I just felt like. So many other things that I still needed to like explore. And so that's literally why I just decided to go get a master's in educational psychology, partly because I knew that in order to treat humans, you have to understand them. And a lot of times humans don't understand themselves.


And so knowing that piece of how to get to the deeper level of what somebody needs to heal, it would make me a better physician. And so that was Expanding my self and my worldview, but also still preparing for that future career. And so then I went into med school and the funniest thing about this is yes, I did concurrently get a medical degree and an MBA, which now looking back on, it sounds absolutely psychotic.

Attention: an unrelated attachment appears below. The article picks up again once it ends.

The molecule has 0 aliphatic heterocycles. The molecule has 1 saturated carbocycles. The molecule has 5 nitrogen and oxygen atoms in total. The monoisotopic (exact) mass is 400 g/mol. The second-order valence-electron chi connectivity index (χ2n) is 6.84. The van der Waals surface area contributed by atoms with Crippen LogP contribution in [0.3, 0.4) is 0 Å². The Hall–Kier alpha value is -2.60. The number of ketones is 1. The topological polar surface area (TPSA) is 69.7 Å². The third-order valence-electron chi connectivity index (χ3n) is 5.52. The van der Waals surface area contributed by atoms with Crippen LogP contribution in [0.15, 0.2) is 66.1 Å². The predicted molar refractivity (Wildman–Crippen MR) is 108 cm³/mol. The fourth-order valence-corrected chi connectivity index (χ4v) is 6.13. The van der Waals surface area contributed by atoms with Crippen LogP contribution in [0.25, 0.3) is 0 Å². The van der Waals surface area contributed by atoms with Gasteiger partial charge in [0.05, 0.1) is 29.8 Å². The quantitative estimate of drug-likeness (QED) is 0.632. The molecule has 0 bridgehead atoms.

I don't know why I did that. But the funniest part about that is that I did it because I hate business. And I said, I'm never going to own a business. So I don't know why I would get this degree, however it's hard. And so that means I should do it because it was something I didn't really understand.


It was something that did not at all come naturally to me that I did not gravitate towards. And so I felt that if I had the opportunity to learn something like that, that I should take that opportunity and, you know, look where I am now, I own a business. So


that's incredible. And especially for you to have that training with medicine, you know, it's, I, I love when I hear people talking about having the dual degrees, especially in business and when it comes to medicine, because yes, DPC is a as a model, as a business.